Coming out of art school, I was one of the fortunate ones. A professor offered me a job in her shop as an all around junior designer/office manager. It was a great opportunity and I went for it. I didn’t make the most of it, though. I left the position after only three months.
When I was discussing my departure with my former professor, now boss, I lamented the fact that I didn’t feel like I was prepared to actually work as a designer. My college education prepared me to be an art director and I draw on those skills every day, but I was lost when it came to working through a client relationship, or working with business stakeholders.
In that conversation, I wished that the curriculum had included a class that I would have called “The Business of Design.” The class would have been an introductory business class for designers, walking art school kids like me through the mechanics of client services, product teams, sole proprietorship, basics of business taxes, and other business basics.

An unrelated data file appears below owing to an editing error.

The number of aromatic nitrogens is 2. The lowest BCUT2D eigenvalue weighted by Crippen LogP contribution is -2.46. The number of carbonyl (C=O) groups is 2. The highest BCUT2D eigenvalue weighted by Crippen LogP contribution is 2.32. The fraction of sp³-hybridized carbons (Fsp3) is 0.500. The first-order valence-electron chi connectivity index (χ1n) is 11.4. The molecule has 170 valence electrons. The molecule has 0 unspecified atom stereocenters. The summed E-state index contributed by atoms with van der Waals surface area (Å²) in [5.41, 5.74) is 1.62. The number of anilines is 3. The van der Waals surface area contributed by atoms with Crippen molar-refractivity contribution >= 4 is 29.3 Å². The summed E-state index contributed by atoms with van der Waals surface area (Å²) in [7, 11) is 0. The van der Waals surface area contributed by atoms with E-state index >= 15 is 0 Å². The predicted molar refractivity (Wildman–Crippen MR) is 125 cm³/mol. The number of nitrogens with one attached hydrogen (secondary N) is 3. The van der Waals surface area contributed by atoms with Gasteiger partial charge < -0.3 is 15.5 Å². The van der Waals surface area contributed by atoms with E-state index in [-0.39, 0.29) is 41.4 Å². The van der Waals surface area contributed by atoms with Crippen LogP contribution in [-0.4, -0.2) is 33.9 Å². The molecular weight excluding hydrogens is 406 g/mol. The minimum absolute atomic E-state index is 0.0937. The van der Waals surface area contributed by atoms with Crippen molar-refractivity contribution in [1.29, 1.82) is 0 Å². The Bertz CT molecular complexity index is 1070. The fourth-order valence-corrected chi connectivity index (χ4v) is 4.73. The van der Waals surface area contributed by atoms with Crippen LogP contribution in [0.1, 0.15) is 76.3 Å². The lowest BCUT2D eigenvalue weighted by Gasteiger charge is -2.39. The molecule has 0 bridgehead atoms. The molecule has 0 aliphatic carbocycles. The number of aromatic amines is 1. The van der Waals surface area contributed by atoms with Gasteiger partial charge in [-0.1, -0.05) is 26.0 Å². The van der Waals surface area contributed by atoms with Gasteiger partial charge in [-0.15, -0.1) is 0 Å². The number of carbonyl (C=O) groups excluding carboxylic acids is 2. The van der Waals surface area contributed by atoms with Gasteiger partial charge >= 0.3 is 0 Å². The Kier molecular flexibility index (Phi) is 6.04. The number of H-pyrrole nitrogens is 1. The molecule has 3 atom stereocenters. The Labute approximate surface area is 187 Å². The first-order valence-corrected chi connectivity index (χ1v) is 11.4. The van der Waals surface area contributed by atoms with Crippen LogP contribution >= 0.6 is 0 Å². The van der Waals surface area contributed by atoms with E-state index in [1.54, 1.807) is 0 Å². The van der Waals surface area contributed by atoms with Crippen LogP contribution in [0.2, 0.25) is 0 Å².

Hindsight is 20/20, of course, but this conversation I had with my old boss came back to my mind this morning when an article surfaced from the Wall Street Journal, highlighting top arts schools now provide classes for their students on the fundamentals of business of the arts and pairing students with funding sources like grants to get their early business ideas off the ground. The article focuses on artists and musicians, and my experience was in design, but the same rules apply.
On the one hand, the lessons you learn while fostering the business relationships necessary to your craft are the lessons that come with experience. These are best learned in the field. On the other hand, even an introductory course in business probably would have gone a long way in providing some much needed context for a young whippersnapper like me when I first graduated.